But again, it feels like Netflix is being a bit slow and doesn’t have all its ducks lined up. It’s not that I don’t think they can do some clever stuff, but they’re not as good as they make out.
Have you heard of a Danish comedy drama called Rita? Maybe if you’re Danish, but otherwise, you might not have. Netflix never recommended it to me. It was someone on Twitter who noticed it. It’s very amusing.
I started watching a Spanish series called La Casa de Papel. It’s a series about a gang of thieves who try to rob the Spanish Mint. It starts well, but like another Spanish series I saw on BBC Four last year, the strong hook doesn’t last the course, and we end up with an interminable number of episodes where not a lot happens, and the villain is really villainous. More plot and fewer episodes please Spain. I mention this because after I’d watched a few episodes on Netflix, the series promptly changed its name. It’s now called “Money Heist,” although it wouldn’t be obvious to those like me who’d started watching it under another name entirely. I had no idea what Netflix had done!
I’m always suspicious of over-claims about how briliant someone’s algorithms for discovery are – mainly because I’ve yet to experience anything that’s really that good. Amazon is pretty bad at recommending me books I didn’t tell it about, and music recommendation engines are pretty poor in my experience – especially if you move beyond the obvious.
Maybe they work for some, but I’m underwhelmed.
* I say it’s clunky, because it’s incredibly binary, and doesn’t allow you to make lists for different things. Furthermore, when you watch something that was on the list, it doesn’t then remove that item from your list. I’m also not aware that Netflix alerts you when something that’s on your list is shortly to be removed. Another useful feature.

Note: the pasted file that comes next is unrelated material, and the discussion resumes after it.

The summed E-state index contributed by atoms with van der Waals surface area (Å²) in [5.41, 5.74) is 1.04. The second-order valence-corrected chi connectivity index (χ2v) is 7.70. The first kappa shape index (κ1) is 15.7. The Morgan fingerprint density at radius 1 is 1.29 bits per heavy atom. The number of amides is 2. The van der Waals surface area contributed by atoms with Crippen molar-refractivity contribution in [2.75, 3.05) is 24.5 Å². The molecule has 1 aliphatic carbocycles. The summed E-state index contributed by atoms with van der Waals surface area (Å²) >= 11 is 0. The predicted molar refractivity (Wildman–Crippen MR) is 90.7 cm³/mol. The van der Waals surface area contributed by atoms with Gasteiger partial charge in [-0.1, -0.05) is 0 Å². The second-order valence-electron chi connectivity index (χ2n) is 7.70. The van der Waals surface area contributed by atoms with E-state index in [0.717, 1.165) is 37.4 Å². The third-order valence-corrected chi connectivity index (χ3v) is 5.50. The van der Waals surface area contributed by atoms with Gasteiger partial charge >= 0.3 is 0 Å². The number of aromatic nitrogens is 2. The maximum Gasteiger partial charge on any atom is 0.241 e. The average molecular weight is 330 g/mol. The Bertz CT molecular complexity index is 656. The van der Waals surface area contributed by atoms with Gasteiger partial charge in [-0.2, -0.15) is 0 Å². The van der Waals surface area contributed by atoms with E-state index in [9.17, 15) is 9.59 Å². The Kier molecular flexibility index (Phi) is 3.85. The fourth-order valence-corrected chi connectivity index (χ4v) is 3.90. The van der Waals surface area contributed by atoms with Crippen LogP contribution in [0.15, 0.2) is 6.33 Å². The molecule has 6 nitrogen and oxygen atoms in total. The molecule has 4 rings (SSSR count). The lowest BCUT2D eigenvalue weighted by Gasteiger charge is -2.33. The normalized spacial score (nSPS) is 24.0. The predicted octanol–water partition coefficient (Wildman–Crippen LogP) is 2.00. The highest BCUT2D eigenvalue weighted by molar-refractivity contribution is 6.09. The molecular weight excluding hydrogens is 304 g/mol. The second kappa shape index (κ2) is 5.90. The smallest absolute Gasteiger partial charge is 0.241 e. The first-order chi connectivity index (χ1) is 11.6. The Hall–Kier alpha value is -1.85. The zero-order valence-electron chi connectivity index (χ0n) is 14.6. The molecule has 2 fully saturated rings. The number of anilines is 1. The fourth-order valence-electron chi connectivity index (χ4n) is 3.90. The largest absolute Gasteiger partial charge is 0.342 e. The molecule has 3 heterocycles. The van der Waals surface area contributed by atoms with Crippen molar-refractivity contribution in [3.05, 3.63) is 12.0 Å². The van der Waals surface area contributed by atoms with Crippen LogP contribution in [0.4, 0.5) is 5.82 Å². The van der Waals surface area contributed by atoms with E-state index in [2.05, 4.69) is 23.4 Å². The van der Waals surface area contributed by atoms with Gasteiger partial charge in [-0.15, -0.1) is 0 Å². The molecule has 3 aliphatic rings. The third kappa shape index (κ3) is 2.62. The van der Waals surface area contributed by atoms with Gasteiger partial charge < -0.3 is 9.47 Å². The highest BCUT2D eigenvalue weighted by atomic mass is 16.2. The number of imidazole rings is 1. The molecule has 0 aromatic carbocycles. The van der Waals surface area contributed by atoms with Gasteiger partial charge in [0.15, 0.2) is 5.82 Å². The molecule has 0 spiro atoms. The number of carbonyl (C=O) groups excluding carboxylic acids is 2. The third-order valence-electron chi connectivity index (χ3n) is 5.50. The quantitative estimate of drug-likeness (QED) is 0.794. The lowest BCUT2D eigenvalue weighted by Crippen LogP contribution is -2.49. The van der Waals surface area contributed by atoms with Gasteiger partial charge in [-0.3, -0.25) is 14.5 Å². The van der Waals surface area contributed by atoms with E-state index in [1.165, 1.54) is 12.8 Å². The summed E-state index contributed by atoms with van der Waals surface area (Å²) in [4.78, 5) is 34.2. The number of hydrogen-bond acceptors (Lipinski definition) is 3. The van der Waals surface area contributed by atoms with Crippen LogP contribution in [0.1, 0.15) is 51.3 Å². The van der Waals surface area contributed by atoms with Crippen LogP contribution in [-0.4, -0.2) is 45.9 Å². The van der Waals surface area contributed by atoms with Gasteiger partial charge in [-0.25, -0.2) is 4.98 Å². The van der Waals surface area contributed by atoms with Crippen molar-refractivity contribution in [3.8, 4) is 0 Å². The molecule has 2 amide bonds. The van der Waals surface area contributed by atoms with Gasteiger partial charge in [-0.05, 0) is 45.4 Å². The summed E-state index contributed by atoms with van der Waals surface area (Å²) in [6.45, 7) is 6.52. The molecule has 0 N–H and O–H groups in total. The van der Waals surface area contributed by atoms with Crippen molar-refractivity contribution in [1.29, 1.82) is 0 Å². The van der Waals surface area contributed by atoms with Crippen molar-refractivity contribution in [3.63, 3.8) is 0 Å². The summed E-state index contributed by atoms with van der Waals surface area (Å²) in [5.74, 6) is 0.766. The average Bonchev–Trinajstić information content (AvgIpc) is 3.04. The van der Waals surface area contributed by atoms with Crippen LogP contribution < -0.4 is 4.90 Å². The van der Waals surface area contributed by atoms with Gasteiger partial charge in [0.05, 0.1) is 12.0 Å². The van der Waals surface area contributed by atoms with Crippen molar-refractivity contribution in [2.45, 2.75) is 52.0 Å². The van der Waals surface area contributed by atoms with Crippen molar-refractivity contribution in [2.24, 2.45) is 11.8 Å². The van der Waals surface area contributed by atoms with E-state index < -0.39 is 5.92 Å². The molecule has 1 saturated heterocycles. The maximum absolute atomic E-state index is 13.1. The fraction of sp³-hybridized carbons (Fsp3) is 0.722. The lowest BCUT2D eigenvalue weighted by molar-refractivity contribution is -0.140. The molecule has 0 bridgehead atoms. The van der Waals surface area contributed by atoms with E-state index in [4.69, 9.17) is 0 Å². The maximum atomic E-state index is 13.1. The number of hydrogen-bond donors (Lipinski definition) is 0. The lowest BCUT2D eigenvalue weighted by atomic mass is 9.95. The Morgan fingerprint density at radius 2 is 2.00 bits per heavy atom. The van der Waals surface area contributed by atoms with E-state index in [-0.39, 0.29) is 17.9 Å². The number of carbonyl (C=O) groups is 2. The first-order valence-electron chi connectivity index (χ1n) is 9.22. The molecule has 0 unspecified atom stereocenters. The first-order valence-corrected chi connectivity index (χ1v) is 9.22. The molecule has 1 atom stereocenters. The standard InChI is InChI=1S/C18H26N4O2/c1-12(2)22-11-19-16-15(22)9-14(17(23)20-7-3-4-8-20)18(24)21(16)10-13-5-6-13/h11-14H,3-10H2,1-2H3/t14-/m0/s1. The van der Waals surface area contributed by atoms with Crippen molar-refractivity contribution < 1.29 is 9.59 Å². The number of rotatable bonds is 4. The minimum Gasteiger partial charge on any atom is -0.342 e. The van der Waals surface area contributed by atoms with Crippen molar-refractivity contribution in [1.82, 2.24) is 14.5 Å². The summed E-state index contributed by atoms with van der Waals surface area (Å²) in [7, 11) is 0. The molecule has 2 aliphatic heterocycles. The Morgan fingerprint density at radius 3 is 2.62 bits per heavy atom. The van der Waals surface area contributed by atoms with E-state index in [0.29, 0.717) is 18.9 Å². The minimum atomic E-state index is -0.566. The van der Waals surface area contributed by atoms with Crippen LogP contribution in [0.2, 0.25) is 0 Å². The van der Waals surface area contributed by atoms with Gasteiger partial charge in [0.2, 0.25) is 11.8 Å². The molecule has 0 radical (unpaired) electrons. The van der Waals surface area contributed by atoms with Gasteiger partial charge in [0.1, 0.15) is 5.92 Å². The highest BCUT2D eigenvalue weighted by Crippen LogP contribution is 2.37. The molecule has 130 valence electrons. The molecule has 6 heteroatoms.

Note: I’m calling this a review, but frankly, it’s still early days, and there’ll be lots of things that come out in the wash further down the line. So think of these more as some initial thoughts. Not that any of this stuff prevents other sites posting reviews after less than a week’s worth of use.
I’ve now had this phone well over a month.
As my recent post about the pains of upgrading an Android phone made clear, I’ve recently bought a new phone. The Google Pixel 2.
When Google first started making* their own hardware, they concentrated on both providing a pure Android experience at an affordable price. I have previously owned a Nexus 5 and no fewer than three Nexus 7s. But the Nexus line has sadly long gone, and Google these days is about producing premium devices to show off what they can do.
So what about the Pixel 2?
Well let’s get the first issue out of the way. There is no headphone socket. That’s still a particularly user-hostile thing to do. I use my phone nearly all the time with a pair of headphones. And while I’ve used a variety of wireless headphones over time, they all need regular recharging and invariably you find yourself losing audio when you’re out and about. I actually tend to carry a spare pair of wired headphones just in case. In any event, I’m still enjoying the HTC Hi-Res Earphones that came with my previous HTC 10.